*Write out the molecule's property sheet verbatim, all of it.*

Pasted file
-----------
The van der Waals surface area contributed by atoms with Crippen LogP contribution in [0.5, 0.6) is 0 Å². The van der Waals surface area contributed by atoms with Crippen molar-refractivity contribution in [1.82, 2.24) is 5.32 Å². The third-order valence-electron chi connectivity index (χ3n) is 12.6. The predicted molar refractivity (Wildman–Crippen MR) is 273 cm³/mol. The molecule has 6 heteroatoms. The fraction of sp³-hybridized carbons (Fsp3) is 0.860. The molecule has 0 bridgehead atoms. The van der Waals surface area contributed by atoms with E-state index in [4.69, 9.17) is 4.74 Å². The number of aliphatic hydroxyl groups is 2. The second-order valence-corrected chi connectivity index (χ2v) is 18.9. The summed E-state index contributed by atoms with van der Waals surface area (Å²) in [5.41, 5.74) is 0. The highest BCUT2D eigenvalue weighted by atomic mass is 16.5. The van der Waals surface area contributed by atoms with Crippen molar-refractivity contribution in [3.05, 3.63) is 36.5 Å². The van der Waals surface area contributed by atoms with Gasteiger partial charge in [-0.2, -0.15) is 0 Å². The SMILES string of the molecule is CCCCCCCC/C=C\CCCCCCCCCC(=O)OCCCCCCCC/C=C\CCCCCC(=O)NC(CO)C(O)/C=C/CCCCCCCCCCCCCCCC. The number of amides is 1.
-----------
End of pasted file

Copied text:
The van der Waals surface area contributed by atoms with Crippen LogP contribution in [0.5, 0.6) is 0 Å². The van der Waals surface area contributed by atoms with Crippen molar-refractivity contribution in [1.82, 2.24) is 5.32 Å². The third-order valence-electron chi connectivity index (χ3n) is 12.6. The predicted molar refractivity (Wildman–Crippen MR) is 273 cm³/mol. The molecule has 6 heteroatoms. The fraction of sp³-hybridized carbons (Fsp3) is 0.860. The molecule has 0 bridgehead atoms. The van der Waals surface area contributed by atoms with E-state index in [4.69, 9.17) is 4.74 Å². The number of aliphatic hydroxyl groups is 2. The second-order valence-corrected chi connectivity index (χ2v) is 18.9. The summed E-state index contributed by atoms with van der Waals surface area (Å²) in [5.41, 5.74) is 0. The highest BCUT2D eigenvalue weighted by atomic mass is 16.5. The van der Waals surface area contributed by atoms with Crippen molar-refractivity contribution in [3.05, 3.63) is 36.5 Å². The van der Waals surface area contributed by atoms with Gasteiger partial charge in [-0.2, -0.15) is 0 Å². The SMILES string of the molecule is CCCCCCCC/C=C\CCCCCCCCCC(=O)OCCCCCCCC/C=C\CCCCCC(=O)NC(CO)C(O)/C=C/CCCCCCCCCCCCCCCC. The number of amides is 1.